It was certainly a plus that the original books were republished by Puffin Books in 1984 thanks to the television series (individually and as a single paperback trilogy), and with the reprinting of The Tripods: The Pool of Fire (also originally published in 1968) viewers finally got to read the final part of the trilogy to discover the fate of the three lead antagonists: Will, Henry and Beanpole.

If you don't know anything about the trilogy, let me explain: the Tripods were vast three-legged machines that controlled the minds of the adult human population by way of a Cap fitted to the skull to suppress emotion, creativity and curiosity. At the age of fourteen you are Capped, to become a man, or young woman. Will (played by actor John Shackley in the BBC production) encounters a Vagrant, Ozymandias - from this point on the teenager is curious about the Tripods, and is told of free men living far away, those who refuse to be subservient to the mysterious creatures that rule the world. Joined by his cousin Henry, and later Beanpole (a French boy whose real name is Jean-Paul), Will ventures into unfamiliar territory on a quest to locate the White Mountains, where these free people dwell. Though quite clearly a story for a young audience, The Tripods is gripping and exciting, and paved the way for a prequel novel: When the Tripods Came (1988), to feature new characters during the early days of invasion.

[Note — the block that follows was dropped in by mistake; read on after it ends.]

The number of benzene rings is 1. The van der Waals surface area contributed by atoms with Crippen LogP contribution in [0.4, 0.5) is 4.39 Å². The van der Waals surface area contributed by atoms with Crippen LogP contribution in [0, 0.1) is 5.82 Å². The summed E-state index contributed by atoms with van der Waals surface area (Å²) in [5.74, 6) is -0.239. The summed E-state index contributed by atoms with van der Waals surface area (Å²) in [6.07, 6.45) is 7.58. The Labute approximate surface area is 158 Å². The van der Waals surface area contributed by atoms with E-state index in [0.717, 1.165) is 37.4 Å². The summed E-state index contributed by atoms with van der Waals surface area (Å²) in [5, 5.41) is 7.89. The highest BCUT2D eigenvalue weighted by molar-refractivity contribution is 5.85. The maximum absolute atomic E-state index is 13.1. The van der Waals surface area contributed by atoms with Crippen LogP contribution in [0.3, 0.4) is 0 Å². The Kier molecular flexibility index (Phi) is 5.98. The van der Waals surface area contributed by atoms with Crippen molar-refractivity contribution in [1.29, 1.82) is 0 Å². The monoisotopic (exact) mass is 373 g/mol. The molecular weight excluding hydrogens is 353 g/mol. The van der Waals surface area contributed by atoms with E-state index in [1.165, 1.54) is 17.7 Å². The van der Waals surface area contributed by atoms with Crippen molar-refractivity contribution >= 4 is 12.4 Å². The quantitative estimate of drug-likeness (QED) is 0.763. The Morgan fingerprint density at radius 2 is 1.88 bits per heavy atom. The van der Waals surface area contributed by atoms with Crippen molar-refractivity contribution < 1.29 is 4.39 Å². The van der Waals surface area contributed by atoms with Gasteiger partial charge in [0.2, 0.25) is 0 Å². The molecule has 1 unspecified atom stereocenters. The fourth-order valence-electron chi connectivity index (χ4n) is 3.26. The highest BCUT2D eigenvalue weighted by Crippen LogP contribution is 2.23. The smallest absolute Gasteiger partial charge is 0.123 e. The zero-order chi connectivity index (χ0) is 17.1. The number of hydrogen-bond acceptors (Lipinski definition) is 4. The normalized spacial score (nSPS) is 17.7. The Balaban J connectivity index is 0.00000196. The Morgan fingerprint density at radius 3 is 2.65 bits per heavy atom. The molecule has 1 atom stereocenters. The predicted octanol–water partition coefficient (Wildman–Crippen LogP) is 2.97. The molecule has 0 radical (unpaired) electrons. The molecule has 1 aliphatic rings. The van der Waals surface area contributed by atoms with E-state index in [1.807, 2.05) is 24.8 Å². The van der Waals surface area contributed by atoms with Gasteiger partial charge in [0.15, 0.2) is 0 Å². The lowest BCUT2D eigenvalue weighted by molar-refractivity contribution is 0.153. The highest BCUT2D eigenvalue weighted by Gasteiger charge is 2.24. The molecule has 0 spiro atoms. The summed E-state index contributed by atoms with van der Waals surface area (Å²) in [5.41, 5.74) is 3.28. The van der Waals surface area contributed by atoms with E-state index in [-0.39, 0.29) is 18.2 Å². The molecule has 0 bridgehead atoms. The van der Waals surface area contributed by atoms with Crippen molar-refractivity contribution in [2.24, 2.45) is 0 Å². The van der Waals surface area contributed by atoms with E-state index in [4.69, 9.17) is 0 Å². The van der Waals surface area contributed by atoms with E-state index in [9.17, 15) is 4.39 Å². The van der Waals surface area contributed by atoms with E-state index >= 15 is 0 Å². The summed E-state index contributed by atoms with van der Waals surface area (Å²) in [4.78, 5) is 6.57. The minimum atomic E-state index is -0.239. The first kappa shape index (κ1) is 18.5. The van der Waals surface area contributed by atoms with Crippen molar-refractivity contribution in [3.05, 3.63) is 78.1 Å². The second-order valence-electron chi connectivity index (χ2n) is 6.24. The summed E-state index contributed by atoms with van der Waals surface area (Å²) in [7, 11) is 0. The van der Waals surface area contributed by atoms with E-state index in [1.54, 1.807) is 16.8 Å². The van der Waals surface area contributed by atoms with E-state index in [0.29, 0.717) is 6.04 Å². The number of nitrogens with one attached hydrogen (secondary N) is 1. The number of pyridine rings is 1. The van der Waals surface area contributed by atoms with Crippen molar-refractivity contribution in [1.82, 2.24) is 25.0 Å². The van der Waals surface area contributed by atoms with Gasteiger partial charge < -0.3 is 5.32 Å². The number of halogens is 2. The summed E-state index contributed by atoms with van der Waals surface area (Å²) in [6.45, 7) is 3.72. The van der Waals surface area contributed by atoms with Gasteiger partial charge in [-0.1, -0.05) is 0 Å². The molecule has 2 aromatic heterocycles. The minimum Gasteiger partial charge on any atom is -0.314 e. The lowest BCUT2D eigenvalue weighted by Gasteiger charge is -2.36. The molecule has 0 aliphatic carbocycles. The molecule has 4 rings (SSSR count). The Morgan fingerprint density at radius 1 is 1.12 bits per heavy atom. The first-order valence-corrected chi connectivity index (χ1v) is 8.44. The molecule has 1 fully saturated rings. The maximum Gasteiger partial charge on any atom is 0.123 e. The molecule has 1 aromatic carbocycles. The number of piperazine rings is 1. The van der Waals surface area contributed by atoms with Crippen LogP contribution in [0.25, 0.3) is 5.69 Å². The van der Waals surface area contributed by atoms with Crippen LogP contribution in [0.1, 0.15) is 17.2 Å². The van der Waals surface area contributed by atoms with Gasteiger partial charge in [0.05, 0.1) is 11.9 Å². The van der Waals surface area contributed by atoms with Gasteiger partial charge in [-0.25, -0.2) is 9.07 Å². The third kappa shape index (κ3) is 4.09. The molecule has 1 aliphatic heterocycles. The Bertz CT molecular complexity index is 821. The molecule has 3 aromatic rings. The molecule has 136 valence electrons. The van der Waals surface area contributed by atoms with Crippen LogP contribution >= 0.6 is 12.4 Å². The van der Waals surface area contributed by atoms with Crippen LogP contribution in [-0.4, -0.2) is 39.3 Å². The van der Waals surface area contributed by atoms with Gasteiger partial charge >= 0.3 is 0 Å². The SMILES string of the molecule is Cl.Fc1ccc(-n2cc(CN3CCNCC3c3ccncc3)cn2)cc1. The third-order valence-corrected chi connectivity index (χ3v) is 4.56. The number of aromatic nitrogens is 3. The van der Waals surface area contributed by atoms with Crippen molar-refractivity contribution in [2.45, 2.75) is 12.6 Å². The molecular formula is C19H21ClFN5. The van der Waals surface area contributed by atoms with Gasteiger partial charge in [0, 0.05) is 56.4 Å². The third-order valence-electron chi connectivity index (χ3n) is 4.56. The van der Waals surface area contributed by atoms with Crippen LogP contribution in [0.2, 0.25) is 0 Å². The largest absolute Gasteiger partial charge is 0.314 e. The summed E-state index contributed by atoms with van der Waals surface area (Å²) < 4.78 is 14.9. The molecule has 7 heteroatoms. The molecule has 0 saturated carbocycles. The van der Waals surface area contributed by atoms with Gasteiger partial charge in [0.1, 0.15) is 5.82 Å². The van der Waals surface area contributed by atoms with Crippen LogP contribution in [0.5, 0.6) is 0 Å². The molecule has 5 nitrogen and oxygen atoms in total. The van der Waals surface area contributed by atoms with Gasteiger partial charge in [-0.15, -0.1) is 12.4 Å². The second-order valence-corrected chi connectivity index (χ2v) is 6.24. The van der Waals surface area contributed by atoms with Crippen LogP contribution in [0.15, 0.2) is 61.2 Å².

So what about the movie? Considering the quality of the original story, a trilogy series would be highly successful - think The Lord of The Rings except with a sci-fi rather than a fantasy element!